Organizational standing. Since AOA's founding in 1965, a major issue has been where it should be placed within the federal government. The struggle has largely been an institutional one, with advocates for the elderly in Congress generally wanting AoA to have high status and visibility, and officials within the executive branch wishing to keep AoA closely tied to other agencies within what is now the Department of Health and Human Services. Thus, in 1965 the secretary of the Department of Health, Education and Welfare (DHEW) succeeded in putting AoA in the Welfare Administration, against the strenuous objections of advocates of the aging who did not want AoA, the OAA, or older people themselves associated with "welfare." In 1967, advocates succeeded in having AoA placed in a new unit within DHEW, the Social and Rehabilitation Service, which advocates found preferable to the previous placement but not as high or as autonomous as they would have liked. In 1973, AoA was moved to the new Office of Human Development Services (OHDS), which also included agencies serving children, families, and the developmentally disabled. AoA remained there for many years, with a minor elevation in the late 1980s (reporting "to the secretary," not to "the Office of the Secretary"). Finally, in 1991 AoA was elevated out of OHDS and became a line organization within DHHS with the same formal standing as the Social Security Administration, the Health Care Financing Administration, and the Public Health Service, all much larger agencies than AoA (Koff and Park). The most recent change was the elevation of the commissioner on aging to assistant secretary for aging within DHHS, in order to facilitate the head of AoA's being able to deal more effectively with other federal agencies (Gelfand).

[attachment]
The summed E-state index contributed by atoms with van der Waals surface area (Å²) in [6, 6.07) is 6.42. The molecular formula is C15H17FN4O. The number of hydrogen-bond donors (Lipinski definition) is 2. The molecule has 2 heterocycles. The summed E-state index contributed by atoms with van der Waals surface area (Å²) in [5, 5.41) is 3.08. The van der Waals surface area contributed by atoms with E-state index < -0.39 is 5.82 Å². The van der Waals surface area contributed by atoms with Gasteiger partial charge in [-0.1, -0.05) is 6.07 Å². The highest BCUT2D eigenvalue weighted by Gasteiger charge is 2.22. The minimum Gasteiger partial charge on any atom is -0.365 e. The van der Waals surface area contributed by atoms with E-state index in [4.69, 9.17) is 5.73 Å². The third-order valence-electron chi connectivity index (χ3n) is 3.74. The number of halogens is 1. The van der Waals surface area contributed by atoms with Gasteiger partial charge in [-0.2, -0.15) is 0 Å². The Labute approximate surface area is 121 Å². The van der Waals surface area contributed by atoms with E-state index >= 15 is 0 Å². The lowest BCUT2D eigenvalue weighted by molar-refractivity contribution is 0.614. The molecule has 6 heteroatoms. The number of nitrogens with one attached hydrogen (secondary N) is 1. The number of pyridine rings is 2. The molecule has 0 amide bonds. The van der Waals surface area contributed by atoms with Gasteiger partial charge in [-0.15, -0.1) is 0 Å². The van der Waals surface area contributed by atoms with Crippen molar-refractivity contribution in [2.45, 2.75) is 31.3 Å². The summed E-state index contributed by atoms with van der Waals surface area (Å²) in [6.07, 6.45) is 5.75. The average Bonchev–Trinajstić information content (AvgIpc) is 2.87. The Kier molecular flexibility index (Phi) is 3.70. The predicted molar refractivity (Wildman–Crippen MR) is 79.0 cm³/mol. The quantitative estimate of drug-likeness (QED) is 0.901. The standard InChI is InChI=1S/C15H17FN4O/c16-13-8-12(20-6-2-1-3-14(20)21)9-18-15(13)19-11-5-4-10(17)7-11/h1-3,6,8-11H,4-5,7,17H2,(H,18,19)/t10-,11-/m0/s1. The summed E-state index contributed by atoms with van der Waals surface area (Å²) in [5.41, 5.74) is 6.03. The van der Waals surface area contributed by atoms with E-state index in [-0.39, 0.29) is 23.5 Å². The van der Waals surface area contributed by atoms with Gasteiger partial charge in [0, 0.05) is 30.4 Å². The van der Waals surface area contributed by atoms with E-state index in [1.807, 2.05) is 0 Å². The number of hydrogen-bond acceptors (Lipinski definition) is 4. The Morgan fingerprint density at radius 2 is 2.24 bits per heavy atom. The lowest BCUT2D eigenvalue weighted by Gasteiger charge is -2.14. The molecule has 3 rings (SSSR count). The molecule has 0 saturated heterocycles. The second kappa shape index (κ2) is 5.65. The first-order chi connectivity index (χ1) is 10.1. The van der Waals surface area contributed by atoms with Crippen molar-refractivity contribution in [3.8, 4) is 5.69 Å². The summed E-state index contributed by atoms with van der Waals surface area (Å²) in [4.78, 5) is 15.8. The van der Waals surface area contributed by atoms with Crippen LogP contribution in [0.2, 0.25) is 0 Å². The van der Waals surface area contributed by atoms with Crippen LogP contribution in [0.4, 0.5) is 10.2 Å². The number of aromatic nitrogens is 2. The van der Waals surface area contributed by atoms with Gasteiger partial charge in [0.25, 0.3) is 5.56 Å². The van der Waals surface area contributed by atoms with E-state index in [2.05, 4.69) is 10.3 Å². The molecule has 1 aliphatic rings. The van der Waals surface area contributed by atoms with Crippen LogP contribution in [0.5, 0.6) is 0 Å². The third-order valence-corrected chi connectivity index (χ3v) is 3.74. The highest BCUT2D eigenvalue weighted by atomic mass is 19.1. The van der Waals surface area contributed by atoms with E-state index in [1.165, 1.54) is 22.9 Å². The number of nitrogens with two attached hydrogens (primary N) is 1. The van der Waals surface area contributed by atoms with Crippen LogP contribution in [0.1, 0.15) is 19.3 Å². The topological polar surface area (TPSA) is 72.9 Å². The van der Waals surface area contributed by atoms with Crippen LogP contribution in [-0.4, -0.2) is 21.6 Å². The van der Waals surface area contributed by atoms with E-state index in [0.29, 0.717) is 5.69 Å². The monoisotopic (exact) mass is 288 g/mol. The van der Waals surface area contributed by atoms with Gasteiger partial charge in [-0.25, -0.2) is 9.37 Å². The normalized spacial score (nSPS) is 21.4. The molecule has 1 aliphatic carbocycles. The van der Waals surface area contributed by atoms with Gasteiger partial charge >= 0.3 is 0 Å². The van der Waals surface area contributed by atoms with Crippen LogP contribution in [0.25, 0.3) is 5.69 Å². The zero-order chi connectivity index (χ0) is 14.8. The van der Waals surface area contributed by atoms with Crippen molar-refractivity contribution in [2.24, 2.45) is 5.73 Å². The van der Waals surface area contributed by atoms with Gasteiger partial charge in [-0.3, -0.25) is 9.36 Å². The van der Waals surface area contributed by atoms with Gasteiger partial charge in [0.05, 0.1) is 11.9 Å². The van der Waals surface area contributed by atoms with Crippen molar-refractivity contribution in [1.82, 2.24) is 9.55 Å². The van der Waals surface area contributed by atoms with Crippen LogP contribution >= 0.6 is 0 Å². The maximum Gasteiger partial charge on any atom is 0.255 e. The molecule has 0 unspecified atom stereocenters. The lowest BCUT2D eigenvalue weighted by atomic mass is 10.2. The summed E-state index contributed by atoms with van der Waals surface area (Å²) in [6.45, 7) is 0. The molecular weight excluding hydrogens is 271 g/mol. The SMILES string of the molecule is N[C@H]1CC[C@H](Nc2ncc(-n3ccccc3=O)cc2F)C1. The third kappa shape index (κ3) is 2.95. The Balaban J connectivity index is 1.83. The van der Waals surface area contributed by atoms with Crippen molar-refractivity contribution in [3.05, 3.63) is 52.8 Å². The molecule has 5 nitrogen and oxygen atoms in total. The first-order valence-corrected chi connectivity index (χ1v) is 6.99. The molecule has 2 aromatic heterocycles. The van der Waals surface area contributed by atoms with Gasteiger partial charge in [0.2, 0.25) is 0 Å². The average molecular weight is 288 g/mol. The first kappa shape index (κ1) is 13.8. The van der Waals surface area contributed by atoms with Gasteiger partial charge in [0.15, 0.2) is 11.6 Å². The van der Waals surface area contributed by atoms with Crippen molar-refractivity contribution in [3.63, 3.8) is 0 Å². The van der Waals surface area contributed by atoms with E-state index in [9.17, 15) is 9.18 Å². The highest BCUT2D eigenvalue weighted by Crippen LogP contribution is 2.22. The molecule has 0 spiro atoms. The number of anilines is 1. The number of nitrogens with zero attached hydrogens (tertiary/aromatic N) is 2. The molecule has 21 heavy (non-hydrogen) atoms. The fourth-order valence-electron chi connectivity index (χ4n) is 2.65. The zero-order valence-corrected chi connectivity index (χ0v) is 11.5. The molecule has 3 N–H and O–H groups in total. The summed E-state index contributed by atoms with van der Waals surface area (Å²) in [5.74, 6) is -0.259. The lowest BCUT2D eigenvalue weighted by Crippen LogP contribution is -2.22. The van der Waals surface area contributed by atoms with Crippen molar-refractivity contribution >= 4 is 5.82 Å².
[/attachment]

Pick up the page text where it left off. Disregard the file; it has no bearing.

Because AoA has always been a small agency, this jockeying for organizational position has been more about status and symbols than about actual influence within the DHHS (Hudson, 1973). Nonetheless, symbols are important, and AoA's being at the same organizational level as much larger agencies and headed by an assistant secretary say a good deal about the positive view of older Americans that members of Congress wish to promote.